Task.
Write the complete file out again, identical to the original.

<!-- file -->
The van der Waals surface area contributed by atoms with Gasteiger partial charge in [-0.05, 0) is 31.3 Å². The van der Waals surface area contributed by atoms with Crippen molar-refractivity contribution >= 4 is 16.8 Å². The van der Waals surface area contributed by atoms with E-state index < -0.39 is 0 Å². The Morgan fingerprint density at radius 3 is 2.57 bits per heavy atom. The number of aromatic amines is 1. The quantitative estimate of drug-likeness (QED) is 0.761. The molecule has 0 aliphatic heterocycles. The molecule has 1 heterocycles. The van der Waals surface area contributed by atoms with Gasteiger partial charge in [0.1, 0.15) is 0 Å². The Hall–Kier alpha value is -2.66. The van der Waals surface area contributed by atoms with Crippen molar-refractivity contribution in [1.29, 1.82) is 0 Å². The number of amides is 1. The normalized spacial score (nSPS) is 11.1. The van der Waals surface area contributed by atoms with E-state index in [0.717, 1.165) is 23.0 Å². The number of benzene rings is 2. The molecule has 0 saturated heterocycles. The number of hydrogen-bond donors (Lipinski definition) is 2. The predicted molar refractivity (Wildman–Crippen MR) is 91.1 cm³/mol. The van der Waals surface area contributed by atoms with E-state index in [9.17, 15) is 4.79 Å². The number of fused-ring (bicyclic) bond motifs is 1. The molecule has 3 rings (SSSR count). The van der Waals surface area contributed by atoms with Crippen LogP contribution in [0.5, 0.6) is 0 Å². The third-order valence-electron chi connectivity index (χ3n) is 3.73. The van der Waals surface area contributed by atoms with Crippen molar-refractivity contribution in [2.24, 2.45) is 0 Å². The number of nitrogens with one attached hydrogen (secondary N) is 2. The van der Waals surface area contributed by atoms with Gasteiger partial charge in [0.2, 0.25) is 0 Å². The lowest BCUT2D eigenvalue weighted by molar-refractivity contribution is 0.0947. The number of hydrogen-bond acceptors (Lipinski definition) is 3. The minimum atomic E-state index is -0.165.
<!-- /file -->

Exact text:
The van der Waals surface area contributed by atoms with Gasteiger partial charge in [-0.05, 0) is 31.3 Å². The van der Waals surface area contributed by atoms with Crippen molar-refractivity contribution >= 4 is 16.8 Å². The van der Waals surface area contributed by atoms with E-state index < -0.39 is 0 Å². The Morgan fingerprint density at radius 3 is 2.57 bits per heavy atom. The number of aromatic amines is 1. The quantitative estimate of drug-likeness (QED) is 0.761. The molecule has 0 aliphatic heterocycles. The molecule has 1 heterocycles. The van der Waals surface area contributed by atoms with Gasteiger partial charge in [0.1, 0.15) is 0 Å². The Hall–Kier alpha value is -2.66. The van der Waals surface area contributed by atoms with Crippen molar-refractivity contribution in [1.29, 1.82) is 0 Å². The number of amides is 1. The normalized spacial score (nSPS) is 11.1. The van der Waals surface area contributed by atoms with E-state index in [0.717, 1.165) is 23.0 Å². The number of benzene rings is 2. The molecule has 0 saturated heterocycles. The number of hydrogen-bond donors (Lipinski definition) is 2. The predicted molar refractivity (Wildman–Crippen MR) is 91.1 cm³/mol. The van der Waals surface area contributed by atoms with E-state index in [9.17, 15) is 4.79 Å². The number of fused-ring (bicyclic) bond motifs is 1. The molecule has 3 rings (SSSR count). The van der Waals surface area contributed by atoms with Crippen LogP contribution in [0.5, 0.6) is 0 Å². The third-order valence-electron chi connectivity index (χ3n) is 3.73. The van der Waals surface area contributed by atoms with Crippen molar-refractivity contribution in [2.24, 2.45) is 0 Å². The number of nitrogens with one attached hydrogen (secondary N) is 2. The van der Waals surface area contributed by atoms with Gasteiger partial charge in [0.2, 0.25) is 0 Å². The lowest BCUT2D eigenvalue weighted by molar-refractivity contribution is 0.0947. The number of hydrogen-bond acceptors (Lipinski definition) is 3. The minimum atomic E-state index is -0.165.